Ah…the ever elusive Circle of 5ths. You’ve always wanted to master it, and now you can. Part 2 covers the flat keys…

In Part 1, we looked at an intro to how and why I’m teaching you this and covered the right side of the circle – the sharp keys. Today we’ll be going around the other side to fill in the flat keys.

We’re going to be doing the same thing we did for the right side – with one minor change. To continue counting up from our starting point of C, we’re going to count up 4 instead of 5. The reason is explained in the video, but the short answer is that it’s 5ths as long as you go clockwise around the circle, but that’s not very logical for building it, so for the flats we’ll be going counter clockwise, and the relationship there is 4ths. Check out the video. It will make sense when you see it.

So – from C, counting up 4 we get the key of F. It will have one flat. How do we know what order the flats are? It’s a simple memory device: it spells the word BEAD and then it has a G and a C on the end. Or you can just remember that it starts on B and then you’re going to count up 4 from each time you need to add a flat. So in F, the one flat is Bb. What’s next?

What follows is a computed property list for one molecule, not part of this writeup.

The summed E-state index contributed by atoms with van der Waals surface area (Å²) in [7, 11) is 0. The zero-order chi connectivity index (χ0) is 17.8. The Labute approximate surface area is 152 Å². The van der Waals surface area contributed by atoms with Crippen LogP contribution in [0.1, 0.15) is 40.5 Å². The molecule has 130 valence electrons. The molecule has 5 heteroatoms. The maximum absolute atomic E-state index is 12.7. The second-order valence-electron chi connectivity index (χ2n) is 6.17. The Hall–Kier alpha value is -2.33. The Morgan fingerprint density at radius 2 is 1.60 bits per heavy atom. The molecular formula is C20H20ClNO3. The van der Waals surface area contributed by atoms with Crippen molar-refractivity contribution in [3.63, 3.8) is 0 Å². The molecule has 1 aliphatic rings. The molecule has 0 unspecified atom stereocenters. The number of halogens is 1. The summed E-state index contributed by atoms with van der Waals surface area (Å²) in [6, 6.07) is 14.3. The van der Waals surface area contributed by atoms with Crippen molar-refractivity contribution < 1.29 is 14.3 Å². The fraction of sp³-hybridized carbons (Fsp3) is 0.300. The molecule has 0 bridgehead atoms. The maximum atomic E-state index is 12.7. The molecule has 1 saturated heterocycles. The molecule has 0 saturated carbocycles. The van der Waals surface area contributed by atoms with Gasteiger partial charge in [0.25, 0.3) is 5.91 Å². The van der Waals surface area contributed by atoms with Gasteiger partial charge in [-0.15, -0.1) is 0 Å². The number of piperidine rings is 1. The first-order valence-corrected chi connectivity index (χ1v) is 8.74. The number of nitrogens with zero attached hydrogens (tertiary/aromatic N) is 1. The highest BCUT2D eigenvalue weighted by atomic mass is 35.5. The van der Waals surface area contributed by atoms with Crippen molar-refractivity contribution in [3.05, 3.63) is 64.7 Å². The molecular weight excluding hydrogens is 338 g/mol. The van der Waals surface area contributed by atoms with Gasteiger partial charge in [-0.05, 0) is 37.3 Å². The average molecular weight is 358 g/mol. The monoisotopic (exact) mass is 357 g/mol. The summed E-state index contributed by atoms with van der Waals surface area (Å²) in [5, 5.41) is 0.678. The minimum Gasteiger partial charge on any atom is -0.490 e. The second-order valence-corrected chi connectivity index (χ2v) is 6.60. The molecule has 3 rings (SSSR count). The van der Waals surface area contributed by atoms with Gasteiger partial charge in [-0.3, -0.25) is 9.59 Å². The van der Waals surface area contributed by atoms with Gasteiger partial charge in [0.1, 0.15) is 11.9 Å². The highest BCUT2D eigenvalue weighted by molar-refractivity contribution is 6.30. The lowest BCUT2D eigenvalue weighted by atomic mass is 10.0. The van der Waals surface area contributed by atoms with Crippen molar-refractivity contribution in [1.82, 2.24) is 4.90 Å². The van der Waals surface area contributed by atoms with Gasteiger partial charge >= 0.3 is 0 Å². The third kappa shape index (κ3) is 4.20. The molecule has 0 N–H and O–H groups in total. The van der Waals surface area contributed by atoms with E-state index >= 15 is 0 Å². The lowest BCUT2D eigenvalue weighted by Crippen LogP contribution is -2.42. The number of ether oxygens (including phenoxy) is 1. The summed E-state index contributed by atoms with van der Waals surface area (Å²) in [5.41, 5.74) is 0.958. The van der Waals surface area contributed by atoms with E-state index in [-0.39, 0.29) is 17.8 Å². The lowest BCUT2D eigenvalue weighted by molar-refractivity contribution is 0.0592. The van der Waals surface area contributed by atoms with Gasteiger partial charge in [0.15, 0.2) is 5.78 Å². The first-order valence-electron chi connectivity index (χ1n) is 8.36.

Count up 4 from F

F G A B

1 2 3 4

Bb. That would be next on the circle and it will have two flats: Bb and Eb. We continue around the circle and we get our final version. You can see the video to see me do this in real time.

http://www.youtube.com/watch?v=wIlMEX87fO4

This bit at the end about the flat keys and sharp keys intersecting is a pretty important thing in music called “enharmonics.” A note that is enharmonic has two note names – that’s basically all the keys on the piano, right. Even B can technically be considered Cb. It’s not really practical for us to write things that way – and like I said in the video – musicians hate it when these things get too complicated, so it’s good to familiarize yourself with the concept, but don’t worry too much about playing in the key of Cb. You could say you are and write it that way, but you’ll be in the key of B. Trust me. As you get out into the real world, music needs to be dealt with simply because there’s often a lot of it to learn all at one time. Half of the people in your band probably don’t now any theory at all. And if you’re reading charts, nobody is interested in making everything more difficult. So know the keys and be able to play your scales and chords in all of them. But don’t expect to be out there playing in Gb or F# all the time. And if you’re a guitar player, make sure you have a capo handy for those times when someone is really just being a diva and it will make your life a lot simpler to play that one damn song in F or G with it.

Stay tuned for the next section, where we’ll cover minor keys and how they fit into the circle. Happy playing, my peeps!